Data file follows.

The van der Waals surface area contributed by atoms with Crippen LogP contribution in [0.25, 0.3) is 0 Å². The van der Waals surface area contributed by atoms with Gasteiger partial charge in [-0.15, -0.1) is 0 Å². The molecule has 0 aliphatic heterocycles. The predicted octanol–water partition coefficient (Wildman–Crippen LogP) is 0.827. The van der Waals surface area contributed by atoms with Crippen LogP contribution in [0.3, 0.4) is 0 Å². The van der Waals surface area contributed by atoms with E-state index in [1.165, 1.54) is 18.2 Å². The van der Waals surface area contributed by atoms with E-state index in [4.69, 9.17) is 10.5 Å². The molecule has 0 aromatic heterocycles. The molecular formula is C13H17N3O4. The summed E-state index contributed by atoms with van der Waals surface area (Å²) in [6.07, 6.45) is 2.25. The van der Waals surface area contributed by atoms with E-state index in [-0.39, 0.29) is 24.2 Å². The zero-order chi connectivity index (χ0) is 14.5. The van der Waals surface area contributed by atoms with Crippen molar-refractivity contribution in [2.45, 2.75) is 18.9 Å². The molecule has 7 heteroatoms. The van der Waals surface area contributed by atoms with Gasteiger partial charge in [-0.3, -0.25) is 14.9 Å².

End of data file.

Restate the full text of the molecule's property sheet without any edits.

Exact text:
The van der Waals surface area contributed by atoms with Crippen LogP contribution in [0.25, 0.3) is 0 Å². The van der Waals surface area contributed by atoms with Gasteiger partial charge in [-0.15, -0.1) is 0 Å². The molecule has 0 aliphatic heterocycles. The predicted octanol–water partition coefficient (Wildman–Crippen LogP) is 0.827. The van der Waals surface area contributed by atoms with Crippen LogP contribution in [0.3, 0.4) is 0 Å². The van der Waals surface area contributed by atoms with E-state index in [1.165, 1.54) is 18.2 Å². The van der Waals surface area contributed by atoms with E-state index in [4.69, 9.17) is 10.5 Å². The molecule has 0 aromatic heterocycles. The molecular formula is C13H17N3O4. The summed E-state index contributed by atoms with van der Waals surface area (Å²) in [6.07, 6.45) is 2.25. The van der Waals surface area contributed by atoms with E-state index in [-0.39, 0.29) is 24.2 Å². The zero-order chi connectivity index (χ0) is 14.5. The van der Waals surface area contributed by atoms with Crippen molar-refractivity contribution in [2.45, 2.75) is 18.9 Å². The molecule has 7 heteroatoms. The van der Waals surface area contributed by atoms with Gasteiger partial charge in [-0.3, -0.25) is 14.9 Å².